Masterclass (2022) gives advice on what aspiring audiobook narrators can look for when listening to audiobooks. “Research and listen to a range of audiobooks featuring prominent or promising storytellers in the field. Carefully examine their rhythm, cadence, inflections, and other reading techniques. Study how experienced storytellers regulate their breathing and switch between different voices can enlighten your reading and performance techniques.
Listening to audiobook narrators not only involves listening to the different voices they create, but also their breathing and rhythm. For a starting point, check out Rioter’s list of 21 prolific storytellers and Rioter’s list of 5 rising stars.
Step 3: Set up a Home Studio and start practicing!
Now that you’ve started building your basic skills and listening to lots of audiobooks, the next step is to practice. Creating a space to record yourself narrating audiobooks is an important part of this process.
You don’t need to invest in a lot of equipment to start recording. Masterclass (2022) recommends finding a space in your home, like a closet, where you can line the walls with soundproofing material to reduce noise. Buying a professional microphone can also impact the quality of your audio recordings.
Step 4: Promote yourself as an audiobook narrator
Once you start practicing, you can move on to promoting yourself as an audiobook narrator. Masterclass (2022) suggests recording a voice-over demo and offering your services in projects such as student films and podcasts. This can help you build your portfolio of recordings. Creating a website to showcase your work can also help you share that portfolio.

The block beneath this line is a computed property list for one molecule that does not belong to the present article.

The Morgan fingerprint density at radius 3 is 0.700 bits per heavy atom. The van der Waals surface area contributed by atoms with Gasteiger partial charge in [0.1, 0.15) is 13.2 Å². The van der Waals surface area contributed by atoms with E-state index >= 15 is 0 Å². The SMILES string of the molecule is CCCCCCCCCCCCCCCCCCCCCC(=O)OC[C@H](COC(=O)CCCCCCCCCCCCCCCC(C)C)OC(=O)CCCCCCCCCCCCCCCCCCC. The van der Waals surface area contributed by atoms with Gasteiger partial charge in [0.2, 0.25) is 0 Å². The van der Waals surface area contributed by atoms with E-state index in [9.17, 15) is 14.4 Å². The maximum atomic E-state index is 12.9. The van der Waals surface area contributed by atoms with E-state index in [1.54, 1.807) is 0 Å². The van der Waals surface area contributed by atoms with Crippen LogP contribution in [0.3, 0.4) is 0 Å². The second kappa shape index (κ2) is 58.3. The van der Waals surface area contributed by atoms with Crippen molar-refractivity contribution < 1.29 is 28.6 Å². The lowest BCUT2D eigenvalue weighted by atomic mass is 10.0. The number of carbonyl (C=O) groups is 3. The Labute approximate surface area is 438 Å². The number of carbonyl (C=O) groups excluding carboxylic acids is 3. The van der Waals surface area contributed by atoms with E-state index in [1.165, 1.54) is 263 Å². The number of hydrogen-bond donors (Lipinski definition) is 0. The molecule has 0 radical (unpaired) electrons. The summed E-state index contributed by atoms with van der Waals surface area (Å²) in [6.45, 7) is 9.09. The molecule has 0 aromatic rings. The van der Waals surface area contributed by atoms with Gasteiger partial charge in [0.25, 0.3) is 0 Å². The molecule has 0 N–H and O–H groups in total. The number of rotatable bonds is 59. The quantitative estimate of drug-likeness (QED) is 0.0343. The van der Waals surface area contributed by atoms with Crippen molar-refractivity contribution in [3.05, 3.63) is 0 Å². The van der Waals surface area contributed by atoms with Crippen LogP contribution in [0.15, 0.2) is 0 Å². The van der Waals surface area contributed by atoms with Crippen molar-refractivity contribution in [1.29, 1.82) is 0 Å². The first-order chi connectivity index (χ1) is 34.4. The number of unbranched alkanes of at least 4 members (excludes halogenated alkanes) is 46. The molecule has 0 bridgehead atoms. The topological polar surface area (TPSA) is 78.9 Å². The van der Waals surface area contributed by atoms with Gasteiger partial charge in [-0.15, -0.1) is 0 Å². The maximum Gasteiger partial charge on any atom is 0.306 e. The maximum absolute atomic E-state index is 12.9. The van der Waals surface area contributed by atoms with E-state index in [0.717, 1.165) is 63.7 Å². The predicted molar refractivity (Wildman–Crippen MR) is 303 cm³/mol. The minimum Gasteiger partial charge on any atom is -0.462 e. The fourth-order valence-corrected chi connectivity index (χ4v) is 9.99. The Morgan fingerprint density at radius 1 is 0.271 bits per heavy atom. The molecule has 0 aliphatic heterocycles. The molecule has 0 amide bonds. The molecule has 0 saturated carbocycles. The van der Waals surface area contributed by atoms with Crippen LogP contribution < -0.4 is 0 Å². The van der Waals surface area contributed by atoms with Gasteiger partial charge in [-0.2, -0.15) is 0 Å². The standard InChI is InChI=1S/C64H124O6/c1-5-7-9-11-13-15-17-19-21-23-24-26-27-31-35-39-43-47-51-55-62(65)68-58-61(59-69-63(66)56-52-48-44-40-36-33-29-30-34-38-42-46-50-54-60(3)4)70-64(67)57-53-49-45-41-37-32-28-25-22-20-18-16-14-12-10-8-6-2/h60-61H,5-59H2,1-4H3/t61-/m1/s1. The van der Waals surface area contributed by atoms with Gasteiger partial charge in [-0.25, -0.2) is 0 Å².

Another important part of promoting yourself involves networking. Gonzalez (2021) advises networking through professional organizations such as Association of Audio Editors, as well as social networks. He shares how social media can affect, along with the thoughts of Kat Lambrix, writing: “From connecting with other storytellers and reaching out to authors and editors, there are many ways to social media your best friend during your storytelling. career. “Put your work on social media. See what people’s reactions are — see what people engage with. Many storytellers are followed on social media and listeners find them through their accounts. Sometimes writers even approach storytellers through their social accounts,” says Lambrix.
Step 5: It’s time to apply!
You’ve researched basic skills, listened to audiobooks, practiced in your home studio, and promoted yourself as a storyteller. Now is the time to apply for audiobook gigs!
While you may first find freelance work through typical job search engines, there are also websites specific to audiobook positions. Gonzalez (2021) suggests checking the following: ACX.com, VoiceBunny.comand Voice.com.
Step 6: Keep honing your craft
Between applying and working for various audiobook narrator jobs, it’s important to keep honing your craft. Follow the latest promising audiobook narrators, keep listening to audiobooks, search for languages, accents and dialects.
Finding a coach is another great way to hone your skills. Gonzalez (2021) shares an important point to keep in mind: “Remember that just because you have a coach doesn’t mean you’re doing something wrong or not being good. The opposite is true – you are trying to perfect your craft, which is a huge step in the right direction.
Having an attitude of always looking for ways to improve will serve you well on your journey to becoming an audiobook narrator.
So, are you ready to become an audiobook narrator?
My brother and I had a lot of fun reading aloud during that car ride, but as we’ve since learned, there’s a lot to be done to become an audiobook narrator. I hope this guide will help you achieve your bookish dream of reading your favorite stories aloud. To dig deeper into what it takes to become an audiobook narrator, check out this Rioter’s interview with audiobook narrator, Noah Michael Levine.